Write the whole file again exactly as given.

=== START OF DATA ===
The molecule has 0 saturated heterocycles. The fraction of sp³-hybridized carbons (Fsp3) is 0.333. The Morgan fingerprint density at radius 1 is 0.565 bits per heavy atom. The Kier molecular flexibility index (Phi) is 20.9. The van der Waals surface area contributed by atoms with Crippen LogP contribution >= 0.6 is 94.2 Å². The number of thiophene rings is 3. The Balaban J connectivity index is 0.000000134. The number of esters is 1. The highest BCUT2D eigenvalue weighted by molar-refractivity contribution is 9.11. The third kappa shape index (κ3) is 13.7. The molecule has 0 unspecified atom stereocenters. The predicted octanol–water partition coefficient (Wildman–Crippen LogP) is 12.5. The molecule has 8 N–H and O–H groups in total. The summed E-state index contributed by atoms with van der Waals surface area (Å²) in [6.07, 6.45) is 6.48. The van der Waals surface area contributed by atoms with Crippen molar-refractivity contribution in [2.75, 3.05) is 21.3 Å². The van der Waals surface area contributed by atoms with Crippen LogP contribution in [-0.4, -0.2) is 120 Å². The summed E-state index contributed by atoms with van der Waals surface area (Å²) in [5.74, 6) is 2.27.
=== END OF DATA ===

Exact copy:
The molecule has 0 saturated heterocycles. The fraction of sp³-hybridized carbons (Fsp3) is 0.333. The Morgan fingerprint density at radius 1 is 0.565 bits per heavy atom. The Kier molecular flexibility index (Phi) is 20.9. The van der Waals surface area contributed by atoms with Crippen LogP contribution >= 0.6 is 94.2 Å². The number of thiophene rings is 3. The Balaban J connectivity index is 0.000000134. The number of esters is 1. The highest BCUT2D eigenvalue weighted by molar-refractivity contribution is 9.11. The third kappa shape index (κ3) is 13.7. The molecule has 0 unspecified atom stereocenters. The predicted octanol–water partition coefficient (Wildman–Crippen LogP) is 12.5. The molecule has 8 N–H and O–H groups in total. The summed E-state index contributed by atoms with van der Waals surface area (Å²) in [6.07, 6.45) is 6.48. The van der Waals surface area contributed by atoms with Crippen molar-refractivity contribution in [2.75, 3.05) is 21.3 Å². The van der Waals surface area contributed by atoms with Crippen LogP contribution in [-0.4, -0.2) is 120 Å². The summed E-state index contributed by atoms with van der Waals surface area (Å²) in [5.74, 6) is 2.27.